Bricks And Mortar REITs: 2016 Top Picks - Retail Recap

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Store closings have hogged the headlines in January.

The landscape continues to evolve as many retail stalwarts struggled over the holidays.

What does this mean for REIT investors?

It is difficult to regularly select winners when it comes to retailers.

Picky customers are always moving on to the next hot trend. Mild winters can play havoc with fashion inventories. Consumer confidence can wax and wane, and winning over Millennial shoppers has proven to be challenging for many retailers.

Source: Benzinga - Image

However, owning the best locations in each market where top-notch retail tenants want to lease is a different business than operating a network of retail stores.

When it comes to Class-A/A+ malls, lifestyle centers and mixed use developments, these are valuable pins in the map based upon demographics, public transit and arterial road access. The best retail concepts, with the right merchandise mix in the best locations, help to generate sales of $600 to $1,000-plus per square foot.

Of course, the overall health of tenants, mall traffic, sales per square foot trends and consumer confidence are all part of the retail REIT puzzle - along with investor sentiment. The Great Recession reminded investors that healthy REIT balance sheets can be a huge part of the equation. Well-managed REITs with strong balance sheets have the horsepower it takes to update, expand and redevelop existing properties to remain competitive. These redevelopment projects often generate attractive incremental returns on invested capital.

A Blue-Chip Strategy

In January 2016, I selected a trio of REIT blue-chips: Simon Property Group (NYSE:SPG), Tanger Factory Outlet Centers (NYSE:SKT) and Federal Realty Investment Trust (NYSE:FRT), with S&P ratings of A, BBB+ and A-, respectively. My speculative bonus pick for long-term value creations was Sears Holdings' (NASDAQ:SHLD) REIT vehicle Seritage Growth Properties (NYSE:SRG).

The rationale behind these picks can be found here:

I updated that thesis several times last year for SA readers and also published a couple of alerts regarding bonus pick Seritage.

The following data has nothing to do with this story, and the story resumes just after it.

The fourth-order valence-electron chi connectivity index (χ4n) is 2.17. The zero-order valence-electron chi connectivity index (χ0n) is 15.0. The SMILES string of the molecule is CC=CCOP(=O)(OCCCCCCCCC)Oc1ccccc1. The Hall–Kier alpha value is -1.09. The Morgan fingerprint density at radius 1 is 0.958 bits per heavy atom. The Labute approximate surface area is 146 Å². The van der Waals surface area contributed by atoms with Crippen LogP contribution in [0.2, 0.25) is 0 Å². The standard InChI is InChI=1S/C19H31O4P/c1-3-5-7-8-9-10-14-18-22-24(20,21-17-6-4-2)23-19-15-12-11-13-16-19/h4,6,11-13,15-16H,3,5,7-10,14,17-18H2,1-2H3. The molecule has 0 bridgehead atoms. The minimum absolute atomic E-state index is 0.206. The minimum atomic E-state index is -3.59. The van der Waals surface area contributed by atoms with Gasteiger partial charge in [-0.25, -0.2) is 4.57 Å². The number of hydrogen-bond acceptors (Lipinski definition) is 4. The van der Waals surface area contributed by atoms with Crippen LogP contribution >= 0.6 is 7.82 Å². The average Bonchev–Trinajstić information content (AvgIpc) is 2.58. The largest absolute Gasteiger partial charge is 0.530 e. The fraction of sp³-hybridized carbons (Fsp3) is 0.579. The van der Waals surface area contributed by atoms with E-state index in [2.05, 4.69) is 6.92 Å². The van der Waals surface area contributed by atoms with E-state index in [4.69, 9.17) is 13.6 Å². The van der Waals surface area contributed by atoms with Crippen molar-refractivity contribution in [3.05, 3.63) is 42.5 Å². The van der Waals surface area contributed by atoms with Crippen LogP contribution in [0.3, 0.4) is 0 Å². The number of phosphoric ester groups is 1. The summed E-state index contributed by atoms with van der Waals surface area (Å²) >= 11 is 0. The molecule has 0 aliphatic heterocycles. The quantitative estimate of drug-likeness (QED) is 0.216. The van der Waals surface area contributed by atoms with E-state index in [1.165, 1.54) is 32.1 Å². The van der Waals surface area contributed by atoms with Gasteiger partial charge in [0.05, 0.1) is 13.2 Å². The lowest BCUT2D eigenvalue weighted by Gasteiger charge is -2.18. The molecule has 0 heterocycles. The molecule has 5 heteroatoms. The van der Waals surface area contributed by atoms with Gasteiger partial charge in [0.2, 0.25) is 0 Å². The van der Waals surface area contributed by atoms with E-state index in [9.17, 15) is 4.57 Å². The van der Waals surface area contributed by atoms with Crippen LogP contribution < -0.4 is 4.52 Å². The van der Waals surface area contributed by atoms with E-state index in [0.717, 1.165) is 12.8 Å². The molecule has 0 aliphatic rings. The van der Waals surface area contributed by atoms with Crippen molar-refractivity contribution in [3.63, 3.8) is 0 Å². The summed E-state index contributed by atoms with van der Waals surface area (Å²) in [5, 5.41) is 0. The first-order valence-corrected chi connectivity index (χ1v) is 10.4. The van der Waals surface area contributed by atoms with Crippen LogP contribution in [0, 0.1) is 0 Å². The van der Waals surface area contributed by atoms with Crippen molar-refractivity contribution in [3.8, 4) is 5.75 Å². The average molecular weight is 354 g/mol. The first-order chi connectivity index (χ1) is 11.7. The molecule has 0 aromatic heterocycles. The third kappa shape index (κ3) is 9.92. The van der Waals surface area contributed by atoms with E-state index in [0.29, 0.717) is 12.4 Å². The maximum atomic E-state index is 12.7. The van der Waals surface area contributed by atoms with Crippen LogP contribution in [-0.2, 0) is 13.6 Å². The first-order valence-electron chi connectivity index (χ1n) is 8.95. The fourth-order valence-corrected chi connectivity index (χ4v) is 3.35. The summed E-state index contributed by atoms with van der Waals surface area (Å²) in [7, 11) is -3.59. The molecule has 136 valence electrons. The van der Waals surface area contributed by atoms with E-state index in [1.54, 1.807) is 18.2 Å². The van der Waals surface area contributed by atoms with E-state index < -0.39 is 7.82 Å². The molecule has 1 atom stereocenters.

In April, after Seritage had become a momentum stock (up 30% in just six weeks), I suggested SA readers take some chips off the table. A month later when that pricing bubble had popped, I wrote "Lather, Rinse, Repeat" to explain why I felt Seritage appeared to become attractive once again for investors on a valuation basis. However, this isn't a stock pick for proverbial widows and orphans.

What About E-Commerce?

Consumer preferences continue to evolve as are the bricks and mortar omnichannel retail strategies to combat (NASDAQ: AMZN) and other e-commerce competitors.

I happen to be enthusiastic when it comes to investing in REITs which can benefit from Amazon's revenue growth and rapid expansion of Amazon Web Services, its public cloud services arm. I have been a proponent of owning industrial REITs and data center REITs as a way for SA readers to profit from these growth trends.

Read more: Amazon Is Growing Like A Weed: Cash-In On REIT Landlords - 2016 Recap

The industrial REITs returned ~35% on average while data center REITs (which limped to the finish line this year) still rewarded investors with a ~29% average total return. Notably, owning these REIT landlords substantially outperformed the return on Amazon's shares in 2016.

However, the main focus of this article will be to take a look back at the performance of my bricks and mortar REIT picks for 2016 and assess the retail REIT investing environment as we kick off 2017.

Tale Of The Tape - Retail REIT 2016

Last year, performance for the entire equity REIT sector was bifurcated, with many REITs hitting 52-week or all-time highs by early July 2016.

During the second half of 2016, a confluence of factors led to pessimism regarding REITs. Money began to flow out of the newly created GICS Real Estate sector and poured back into financials, particularly money center and regional banks positioned to benefit from a rising interest rate environment.

However, retail REITs were impacted by more factors than simply a newly hawkish Fed, a case of pre-election jitters, and risks associated with president-elect Trump's domestic and international policies.

Retail - The Bigger Picture

January is a time for retailers to report holiday sales results as well as put the spotlight on store closings. It was a disappointing holiday season for department stores which anchor regional malls. Many fashion retailers struggled as well, including The Limited, the latest victim to throw in the towel.

On January 9, SA contributor Jane Edmondson wrote an interesting piece highlighting how e-commerce has been growing market share at the expense of traditional department store retailers.

"Department stores in particular, once the anchor tenants at malls, have been particularly hard hit as shoppers favor specialty stores, discounters, and shopping online. Macy's announced it would cut more than 10,000 jobs with plans to close 100 stores. Sears Holdings is closing 150 stores and is selling its Craftsman tool brand to Stanley Black & Decker (NYSE:SWK). According to in-store analytics tracker RetailNext, mall traffic sank 12.3% in November and December, while mall sales declined 9.9%."